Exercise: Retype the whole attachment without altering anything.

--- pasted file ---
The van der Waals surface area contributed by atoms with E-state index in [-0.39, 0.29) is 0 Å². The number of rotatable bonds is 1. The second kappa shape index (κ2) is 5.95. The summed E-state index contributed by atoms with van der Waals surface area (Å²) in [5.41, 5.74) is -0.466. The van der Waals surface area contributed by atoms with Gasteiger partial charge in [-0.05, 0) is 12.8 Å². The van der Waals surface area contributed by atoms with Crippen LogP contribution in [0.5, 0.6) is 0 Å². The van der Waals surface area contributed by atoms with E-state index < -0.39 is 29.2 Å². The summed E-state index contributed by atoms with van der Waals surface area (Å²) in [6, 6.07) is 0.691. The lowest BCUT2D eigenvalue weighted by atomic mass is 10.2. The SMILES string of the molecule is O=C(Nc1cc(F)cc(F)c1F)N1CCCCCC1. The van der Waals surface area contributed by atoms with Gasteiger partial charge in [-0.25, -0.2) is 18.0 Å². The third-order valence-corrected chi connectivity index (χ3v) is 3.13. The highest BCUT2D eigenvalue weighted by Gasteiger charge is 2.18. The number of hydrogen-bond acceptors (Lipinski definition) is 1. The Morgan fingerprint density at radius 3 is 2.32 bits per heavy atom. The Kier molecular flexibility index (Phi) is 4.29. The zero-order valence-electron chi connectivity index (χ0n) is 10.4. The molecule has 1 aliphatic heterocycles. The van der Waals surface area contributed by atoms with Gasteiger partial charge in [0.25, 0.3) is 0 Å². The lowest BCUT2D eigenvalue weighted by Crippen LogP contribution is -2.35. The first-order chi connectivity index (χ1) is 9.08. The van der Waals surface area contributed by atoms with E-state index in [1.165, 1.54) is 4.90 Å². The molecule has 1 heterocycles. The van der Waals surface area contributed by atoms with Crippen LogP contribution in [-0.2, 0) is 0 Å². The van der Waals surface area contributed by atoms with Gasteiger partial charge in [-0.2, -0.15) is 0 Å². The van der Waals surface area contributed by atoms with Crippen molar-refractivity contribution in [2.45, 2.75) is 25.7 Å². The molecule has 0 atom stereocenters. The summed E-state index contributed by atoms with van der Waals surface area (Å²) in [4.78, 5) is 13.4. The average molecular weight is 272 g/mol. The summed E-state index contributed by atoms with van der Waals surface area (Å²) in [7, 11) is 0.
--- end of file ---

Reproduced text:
The van der Waals surface area contributed by atoms with E-state index in [-0.39, 0.29) is 0 Å². The number of rotatable bonds is 1. The second kappa shape index (κ2) is 5.95. The summed E-state index contributed by atoms with van der Waals surface area (Å²) in [5.41, 5.74) is -0.466. The van der Waals surface area contributed by atoms with Gasteiger partial charge in [-0.05, 0) is 12.8 Å². The van der Waals surface area contributed by atoms with Crippen LogP contribution in [0.5, 0.6) is 0 Å². The van der Waals surface area contributed by atoms with E-state index < -0.39 is 29.2 Å². The summed E-state index contributed by atoms with van der Waals surface area (Å²) in [6, 6.07) is 0.691. The lowest BCUT2D eigenvalue weighted by atomic mass is 10.2. The SMILES string of the molecule is O=C(Nc1cc(F)cc(F)c1F)N1CCCCCC1. The van der Waals surface area contributed by atoms with Gasteiger partial charge in [-0.25, -0.2) is 18.0 Å². The third-order valence-corrected chi connectivity index (χ3v) is 3.13. The highest BCUT2D eigenvalue weighted by Gasteiger charge is 2.18. The number of hydrogen-bond acceptors (Lipinski definition) is 1. The Morgan fingerprint density at radius 3 is 2.32 bits per heavy atom. The Kier molecular flexibility index (Phi) is 4.29. The zero-order valence-electron chi connectivity index (χ0n) is 10.4. The molecule has 1 aliphatic heterocycles. The van der Waals surface area contributed by atoms with Gasteiger partial charge in [0.25, 0.3) is 0 Å². The lowest BCUT2D eigenvalue weighted by Crippen LogP contribution is -2.35. The first-order chi connectivity index (χ1) is 9.08. The van der Waals surface area contributed by atoms with E-state index in [1.165, 1.54) is 4.90 Å². The molecule has 1 heterocycles. The van der Waals surface area contributed by atoms with Crippen LogP contribution in [-0.2, 0) is 0 Å². The van der Waals surface area contributed by atoms with Gasteiger partial charge in [-0.2, -0.15) is 0 Å². The van der Waals surface area contributed by atoms with Crippen molar-refractivity contribution in [2.45, 2.75) is 25.7 Å². The molecule has 0 atom stereocenters. The summed E-state index contributed by atoms with van der Waals surface area (Å²) in [4.78, 5) is 13.4. The average molecular weight is 272 g/mol. The summed E-state index contributed by atoms with van der Waals surface area (Å²) in [7, 11) is 0.